This Is How the U.S. Navy Will Stay Ahead of Russia and China
Future naval vessels will not only leverage networking technology and vastly improved information systems, the warships of tomorrow will also be modular so that they can be rapidly upgraded. Essentially, a vessel’s hull and propulsion system might be the only constant during the life of the ship.
“The hull and the powerplant are mostly likely going to be very persistent,” Adm. John Richardson, chief of naval operations, told reporters during a roundtable on May 15. “They’ll last ostensibly the life of the ship.”
However, the rest of the vessel—given the pace of technical change—will have to evolve over time. The Navy has had to modernize its current surface ships over time, but those vessels were never designed from the outset to be rapidly upgraded. The Navy’s next-generation combat vessels will be designed to rapidly swap out new technologies from the outset.
“Things will be much more modularized, much more compatible and you can iterate your way into the future with faster steps,” Richardson said. “You’ve got part of the ship that’s built to last, if you will, and part of the ship that’s built to grow and modernize. I think we can get some things done pretty near-term.”
Richardson said that he believes that the concept will apply not only to surface ships, but also to all manner of other platforms including submarines, aircraft and unmanned systems. “The pace of change also demands that we design ships with modernization in mind,” Richardson wrote in a new Navy white paper that was formally released on May 17. “The ‘core’ of those future ships - the hull, and the propulsion and power plants - will likely be built to last for decades. To leave room for future modernization, we should buy as much power capacity as we can afford.”
In addition to surplus electrical power, the hull must enable workers to quickly swap out new technologies and weapons. “On top of that hull and power plant, we must plan from the outset to modernize the ‘punch’ -- the combat systems, sensors, and payloads -- at the speed that technological advances allow,” the white paper states. “Future ships should be made for rapid improvement with modular weapons canisters and rapidly swappable electronic sensors and systems. Related, future designs must aggressively go after ways to drive down the costs to operate and maintain the future fleet, no matter its composition.”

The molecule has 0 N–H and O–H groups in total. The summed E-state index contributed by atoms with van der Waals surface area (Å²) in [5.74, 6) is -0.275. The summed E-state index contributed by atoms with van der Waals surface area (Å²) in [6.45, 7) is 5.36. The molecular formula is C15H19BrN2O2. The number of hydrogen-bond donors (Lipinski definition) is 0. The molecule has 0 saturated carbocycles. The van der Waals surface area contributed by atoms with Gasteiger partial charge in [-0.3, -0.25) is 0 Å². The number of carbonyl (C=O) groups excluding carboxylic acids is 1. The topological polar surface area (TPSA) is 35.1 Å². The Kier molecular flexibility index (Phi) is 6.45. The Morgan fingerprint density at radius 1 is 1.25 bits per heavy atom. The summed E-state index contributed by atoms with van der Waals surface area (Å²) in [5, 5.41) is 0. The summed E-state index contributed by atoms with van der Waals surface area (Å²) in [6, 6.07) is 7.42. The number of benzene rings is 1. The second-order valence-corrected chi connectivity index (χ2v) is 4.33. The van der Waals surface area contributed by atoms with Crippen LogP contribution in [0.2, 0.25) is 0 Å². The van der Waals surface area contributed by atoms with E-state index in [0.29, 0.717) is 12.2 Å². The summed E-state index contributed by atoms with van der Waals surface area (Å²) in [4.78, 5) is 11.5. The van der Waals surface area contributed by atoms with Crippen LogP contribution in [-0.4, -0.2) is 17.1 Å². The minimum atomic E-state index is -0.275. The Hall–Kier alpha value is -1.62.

Unmanned systems will feature heavily in tomorrow’s fleet. “There is no question that unmanned systems must also be an integral part of the future fleet,” Richardson wrote. “The advantages such systems offer are even greater when they incorporate autonomy and machine learning. And these platforms must be affordable enough to buy them in large numbers, and networked in order to expand our presence in key areas.”
Richardson also reiterated the Pentagon’s mantra that directed energy weapons, cyber capabilities and networks are key to maintaining America’s dominance in the future. “To complement these capabilities, directed energy technologies, cyber tools, and advanced missiles can cripple potential adversaries’ abilities to track or target our forces. Directed energy will also play a crucial and much more affordable role in defending against high rates of fire,” Richardson wrote. “Netting the battle fleet together in ways that are reliable and secure will allow for maximum flexibility. Strengthening and extending our nets will ‘raise all boats.’ Those networks will support multiple functions, but increasingly will also be a key enabler of artificial intelligence-enabled tools, informed by data analysis, that will allow our commanders to make better decisions faster than our enemies.”
If Richardson’s vision comes to fruition, the United States Navy will continue to dominate the world’s oceans for the foreseeable future.
Dave Majumdar is the defense editor for the National Interest. You can follow him on Twitter: @davemajumdar.